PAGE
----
Rahn Ramey, Michael Brown. The Loony Bin, 7, 9 and 11 p.m., $7-$10. 10301 N. Rodney Parham Road. 501-228-5555.


Arkansas State High School Cheerleading

Championships. Hot Springs Convention Center, 9 a.m., $5. 134 Convention Blvd., Hot Springs. 501-321-2027. Arvest River Market on Ice. See Dec. 14. Christmas in the Wild. Come meet Santa and enjoy cookies, hot cocoa, crispy treats, arts and crafts and join Santa as he presents gifts to the animals. Little Rock Zoo, 9:30 a.m., $10$15. 1 Jonesboro Dr. 501-666-2406. Falun Gong meditation. Allsopp Park, 9 a.m., free. Cantrell & Cedar Hill Roads. Lionels at Laman. See Dec. 15.


11th annual Conway Regional Toy Run. Includes music from Clover Blue and Unseen Eye. Bring a new, unwrapped toy for a child age 3-16. Landers Harley-Davidson, 10 a.m. 10210 Interstate 30. 501-472-1628. The Buzz 2011 Christmas Celebrity Karaoke Contest. This event features Buzz 103.7 radio personalities and includes courtesy drinks and prizes, with all proceeds benefiting Youth Home. Wildwood Park for the Performing Arts, 7:30 p.m., $50. 20919 Denny Road.




Christmas Craft Workshop. Students ages 6-11 make a variety of gifts to take home, class taught by Terri Taylor. Artchurch Studio, 9 a.m. p.m., $20. 301 Whittington Ave., Hot Springs. 501-318-6779.



Arkansas Symphony Orchestra: “Holiday Pops.” Robinson Center Music Hall, 3 p.m., $14-$52. Markham and Broadway. Breakfast, Books & Booze. Includes brunch buffet from noon-3 p.m., $8, with lots of books and records for sale from local distributors and labels, and acoustic sets from Matt Anders & Mark Lierly, Alan Short, Andy Warr and others. White Water Tavern, 12 p.m. a.m., $5 after 7 p.m. 2500 W. 7th. 501-375-8400. Christmas Concert. MacArthur Museum of Arkansas Military History, 2 p.m., free. 503 E. 9th St. 501-375-5197. Hawkboy, Ocean is Theory, Marksmen, Falcon Scott. Downtown Music Hall, 7 p.m., $10. 211 W. Capitol. 501-376-1819. downtownshows. Karaoke. Shorty Small’s, 6-9 p.m. 1475 Hogan Lane, Conway. 501-764-0604. Lending Love Fest. All-ages show featuring Taylor Thrash, Moses Uvere, Cloud N9ne, Crash Cabin, School Boy Humor. Revolution, 6 p.m., $10. 300 President Clinton Ave. 501-823-0090. Muses Project: Voices of Angels Concert. Garvan Woodland Gardens, 3 p.m., $25. 550 Akridge Road, Hot Springs. 501-463-4514. www. Nightflying 31st anniversary party. Featuring Tyrannosaurus Chicken, Trey Johnson & Dave Almond, David Ball & Hired Hands, Liquid Groove Mojo, Anna Jordan-Williams & Moonshine Mafia, Dayton Waters, Salt & Pepper, Rena Wren & Company, Greg Batterton, Andy Tanas, Mike Taber, Chuck Young, The John CONTINUED ON PAGE 25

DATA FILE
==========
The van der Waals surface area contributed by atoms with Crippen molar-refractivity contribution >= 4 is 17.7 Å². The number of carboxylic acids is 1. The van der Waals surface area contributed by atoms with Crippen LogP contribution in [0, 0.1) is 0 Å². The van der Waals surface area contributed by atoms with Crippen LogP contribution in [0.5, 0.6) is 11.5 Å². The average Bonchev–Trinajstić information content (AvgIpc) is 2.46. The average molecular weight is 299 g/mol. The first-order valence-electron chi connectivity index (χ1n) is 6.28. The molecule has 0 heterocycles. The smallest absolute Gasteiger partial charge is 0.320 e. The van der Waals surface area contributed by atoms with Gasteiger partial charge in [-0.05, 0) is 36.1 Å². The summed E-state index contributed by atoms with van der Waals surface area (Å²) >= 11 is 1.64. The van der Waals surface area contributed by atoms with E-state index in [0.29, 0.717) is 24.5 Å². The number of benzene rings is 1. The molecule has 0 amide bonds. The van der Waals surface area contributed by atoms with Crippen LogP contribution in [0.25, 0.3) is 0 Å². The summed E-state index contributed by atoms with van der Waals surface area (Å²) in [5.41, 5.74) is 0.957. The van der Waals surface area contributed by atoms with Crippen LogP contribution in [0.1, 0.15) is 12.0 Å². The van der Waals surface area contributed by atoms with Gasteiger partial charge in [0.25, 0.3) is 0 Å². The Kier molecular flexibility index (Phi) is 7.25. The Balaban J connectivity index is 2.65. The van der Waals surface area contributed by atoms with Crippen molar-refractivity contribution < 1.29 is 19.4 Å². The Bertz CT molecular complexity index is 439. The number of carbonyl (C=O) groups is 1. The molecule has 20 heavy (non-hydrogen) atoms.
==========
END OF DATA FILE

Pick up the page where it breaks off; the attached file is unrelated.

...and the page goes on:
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DECEMBER 14, 2011


HELP WANTED ACCEPTING APPLICATIONS Friday, December 16 - Thursday, December 22

CELEBRATING OUR 11th YEAR! Dirty Girl r 2:00 4:15 7:15 9:15

Juno Temple, Jeremy Dozier, Milla Jovovich

Another hAppy DAy r 2:00 4:20 7:00 9:15

Ellen Barkin, Kate Bosworth, Demi Moore Sundance Film Festival MelAncholiA r 1:45 4:30 7:00 9:30 Kristen Dunst, Charlotte Gainsbourg, Kiefer Sutherland Cannes Film Fest MArGin cAll r 2:15 4:25 6:45 9:00 Kevin Spacey, Demi Moore, Zachary Quinto Berlin International Film Festival the WAy pG13 1:45 6:45 Emilio Estevez, Martin Sheen, Deobrah Kara Linger tAke Shelter r 4:00 9:15 Michael Shannon, Jessica Chastain, Shea Whigham Sundance & Cannes Film Fest

screen your FeaTure, shorT, documenTary or musIc vIdeo! emaIl For deTaIls

Free WI-FI In The lobby


The husTler

Tues 1/10 • NR • 7pm • $5


501-312-8900 1521 MERRILL DR.

December 18th

Sounds of Christmas 11 am in the Sanctuary

Christmas Eve December 24th Family Candlelight Service 5:30 pm in the Sanctuary Candlelight Communion 10:30 pm in the Sanctuary

Christmas Day December 25th

Christmas Worship 11 am in the Sanctuary

Celebrate Christmas on Center Street with First Church!


DECEMBER 14, 2011



DEC. 16-17